Dictating your work has been a hot topic for indie authors for a while now. Whereas it used to be thought of more as the preserve of writers who needed it for reasons of physical discomfort or disability, it’s now being regarded as a potential productivity booster for all.
Whether you’re a seasoned dictator racking up the words, or still deciding whether to give it a go, this cautionary tale from Wendy Jones, Scottish thriller writer, will help you ensure that you stay in control of the technology, rather than letting it control you! Thank you, Wendy, for so generously sharing your tale of woe for the benefit of us all. Over to Wendy..
I listen to a lot of podcasts about writing and promotion. A number of them extol the virtues of using dictation software to speed up the writing process. Now, having been typing since primary school, I am fairly fast on the old computer keyboard. I do, however suffer from fibromyalgia. When I was writing my last book my hands were painful so I thought I would give dictation software a go.
This was where the problems started…
Here Be (No) Dragons
I did not have Dragon Dictate in the house, and I didn’t want to slow down the process by waiting for it to arrive. I therefore had the brainwave to use the dictation software on my Mac. At first this was tricky as the software had barely any clue what I was saying. This may have been because of my Scottish accent. I soon beat it into submission although there were some comic phrases.
It never did get the hang of Shona McKenzie. Things might have been easier if my main character had been called Jane Smith.
I did stop after every paragraph to sort out any issues. Despite this it was appreciably quicker.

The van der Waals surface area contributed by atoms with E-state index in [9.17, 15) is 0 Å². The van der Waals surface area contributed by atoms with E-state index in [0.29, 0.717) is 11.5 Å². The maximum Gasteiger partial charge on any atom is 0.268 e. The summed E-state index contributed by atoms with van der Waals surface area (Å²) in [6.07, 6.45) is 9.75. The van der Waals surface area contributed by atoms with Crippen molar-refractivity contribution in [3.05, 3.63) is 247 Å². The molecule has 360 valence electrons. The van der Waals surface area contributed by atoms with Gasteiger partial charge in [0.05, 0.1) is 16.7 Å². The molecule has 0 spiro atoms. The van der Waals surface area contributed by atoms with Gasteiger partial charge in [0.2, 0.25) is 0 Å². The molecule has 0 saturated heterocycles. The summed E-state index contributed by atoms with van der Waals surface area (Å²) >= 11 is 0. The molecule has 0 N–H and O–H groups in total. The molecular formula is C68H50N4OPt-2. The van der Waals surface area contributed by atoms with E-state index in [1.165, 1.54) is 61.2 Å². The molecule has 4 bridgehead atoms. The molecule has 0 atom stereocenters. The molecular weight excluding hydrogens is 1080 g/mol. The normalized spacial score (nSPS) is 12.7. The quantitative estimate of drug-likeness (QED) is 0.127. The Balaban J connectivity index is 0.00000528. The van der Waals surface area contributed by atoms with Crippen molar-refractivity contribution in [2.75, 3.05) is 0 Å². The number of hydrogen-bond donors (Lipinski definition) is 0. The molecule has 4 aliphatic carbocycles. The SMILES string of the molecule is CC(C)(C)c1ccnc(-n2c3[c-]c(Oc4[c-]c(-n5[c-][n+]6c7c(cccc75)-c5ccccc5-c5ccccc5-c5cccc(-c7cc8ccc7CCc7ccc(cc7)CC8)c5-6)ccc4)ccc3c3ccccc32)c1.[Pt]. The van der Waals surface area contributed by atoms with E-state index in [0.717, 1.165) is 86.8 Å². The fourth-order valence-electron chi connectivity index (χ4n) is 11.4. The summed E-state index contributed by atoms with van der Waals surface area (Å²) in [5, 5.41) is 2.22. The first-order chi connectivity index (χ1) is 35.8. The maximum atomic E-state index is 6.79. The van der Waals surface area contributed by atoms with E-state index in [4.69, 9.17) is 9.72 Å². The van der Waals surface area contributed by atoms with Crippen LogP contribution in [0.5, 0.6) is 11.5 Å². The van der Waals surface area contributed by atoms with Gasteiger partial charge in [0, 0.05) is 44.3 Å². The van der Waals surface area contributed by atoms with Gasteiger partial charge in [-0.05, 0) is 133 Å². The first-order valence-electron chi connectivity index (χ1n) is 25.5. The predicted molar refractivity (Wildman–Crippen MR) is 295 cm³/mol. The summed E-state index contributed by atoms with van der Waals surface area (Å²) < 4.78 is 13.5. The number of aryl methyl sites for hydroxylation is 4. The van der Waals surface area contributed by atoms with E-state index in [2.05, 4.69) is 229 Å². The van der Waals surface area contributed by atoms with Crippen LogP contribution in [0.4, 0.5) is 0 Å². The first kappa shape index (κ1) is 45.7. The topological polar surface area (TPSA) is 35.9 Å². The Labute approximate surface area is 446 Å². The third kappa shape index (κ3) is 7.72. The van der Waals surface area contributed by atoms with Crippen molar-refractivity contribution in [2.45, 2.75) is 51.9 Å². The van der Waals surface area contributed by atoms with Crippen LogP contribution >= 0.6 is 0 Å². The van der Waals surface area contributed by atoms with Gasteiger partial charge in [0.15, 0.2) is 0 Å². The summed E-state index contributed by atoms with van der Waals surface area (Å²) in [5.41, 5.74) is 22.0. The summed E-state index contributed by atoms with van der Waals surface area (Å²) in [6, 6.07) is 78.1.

I also had to learn the commands such as open quotes, close quotes, full stop and comma. On the whole this went well, although my Scottish accent had many of the characters in a coma after every sentence of dialogue. However, this was the least of my worries.
Mixing It Up
I did not dictate the whole document, preferring to type when I could. Once the document was finished it was formatted, proofread, seen by an editor, edited again, proofread again. I am sure you get the message. Sometime between all of this and it being uploaded for print or ebook something went drastically wrong. In many of the places where the dictation software was used word reverted to an older draft. It also moved one sentence from one paragraph to another.
Unfortunately this was not noticed until the book was printed, this despite the fact the proof copy had been read again and proofread.
In the ebook things were different. Word removed the new line command, particularly after dialogue. This meant that much of the dialogue ran together. Again this was not picked up until the book was uploaded.
I am sure most writers will agree this is not good. I had forgotten that Mac and Microsoft do not play well together. I had a big problem and I needed to do something about it.
In regards to the ebook it was sorted out and uploaded immediately. Everyone would get an updated file so minimal damage. With regards to the print book things were a bit trickier. People I knew how to get hold of had bought many of the print books. I contacted them to say I would give them a new copy. Most people said they didn’t want one. They had already read it and it was fine. Anyone who hadn’t read it was given a new book. Any sold at book signings I contacted the venue and put messages out saying people could have a new copy of the book.
The moral of this story is that things will go wrong. It is how you deal with them that is important.
I acted in as moral a way as I could. In the end I lost less than forty copies of the book. What I do have is good will.
I also have an increased understanding that I need to buy Dragon Dictate. If I’m going to do this it needs to be done properly.
OVER TO YOU Have you tamed your Dragon yet? Got top speech-to-text tips to share? We’d love to hear from you!